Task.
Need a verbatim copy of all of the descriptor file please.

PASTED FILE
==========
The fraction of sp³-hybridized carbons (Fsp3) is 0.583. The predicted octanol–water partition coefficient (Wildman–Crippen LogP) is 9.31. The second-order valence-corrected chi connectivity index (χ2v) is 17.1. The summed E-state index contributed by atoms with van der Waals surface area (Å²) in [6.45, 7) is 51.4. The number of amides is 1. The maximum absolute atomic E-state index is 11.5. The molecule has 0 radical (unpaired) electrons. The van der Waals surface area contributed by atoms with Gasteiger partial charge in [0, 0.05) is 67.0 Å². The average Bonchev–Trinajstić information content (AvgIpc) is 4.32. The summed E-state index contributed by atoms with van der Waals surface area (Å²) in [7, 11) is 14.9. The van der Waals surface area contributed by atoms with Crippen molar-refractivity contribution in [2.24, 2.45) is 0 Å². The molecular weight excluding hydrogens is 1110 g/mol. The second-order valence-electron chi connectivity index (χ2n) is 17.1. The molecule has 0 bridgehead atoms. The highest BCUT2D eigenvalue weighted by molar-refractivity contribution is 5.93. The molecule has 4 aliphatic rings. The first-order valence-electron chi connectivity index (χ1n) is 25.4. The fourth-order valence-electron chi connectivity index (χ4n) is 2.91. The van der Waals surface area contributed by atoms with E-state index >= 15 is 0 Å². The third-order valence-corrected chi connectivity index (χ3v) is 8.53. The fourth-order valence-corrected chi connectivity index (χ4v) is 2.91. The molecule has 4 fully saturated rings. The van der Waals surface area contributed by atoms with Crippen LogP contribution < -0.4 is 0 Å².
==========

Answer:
The fraction of sp³-hybridized carbons (Fsp3) is 0.583. The predicted octanol–water partition coefficient (Wildman–Crippen LogP) is 9.31. The second-order valence-corrected chi connectivity index (χ2v) is 17.1. The summed E-state index contributed by atoms with van der Waals surface area (Å²) in [6.45, 7) is 51.4. The number of amides is 1. The maximum absolute atomic E-state index is 11.5. The molecule has 0 radical (unpaired) electrons. The van der Waals surface area contributed by atoms with Gasteiger partial charge in [0, 0.05) is 67.0 Å². The average Bonchev–Trinajstić information content (AvgIpc) is 4.32. The summed E-state index contributed by atoms with van der Waals surface area (Å²) in [7, 11) is 14.9. The van der Waals surface area contributed by atoms with Crippen molar-refractivity contribution in [2.24, 2.45) is 0 Å². The molecular weight excluding hydrogens is 1110 g/mol. The second-order valence-electron chi connectivity index (χ2n) is 17.1. The molecule has 0 bridgehead atoms. The highest BCUT2D eigenvalue weighted by molar-refractivity contribution is 5.93. The molecule has 4 aliphatic rings. The first-order valence-electron chi connectivity index (χ1n) is 25.4. The fourth-order valence-electron chi connectivity index (χ4n) is 2.91. The van der Waals surface area contributed by atoms with E-state index >= 15 is 0 Å². The third-order valence-corrected chi connectivity index (χ3v) is 8.53. The fourth-order valence-corrected chi connectivity index (χ4v) is 2.91. The molecule has 4 fully saturated rings. The van der Waals surface area contributed by atoms with Crippen LogP contribution < -0.4 is 0 Å².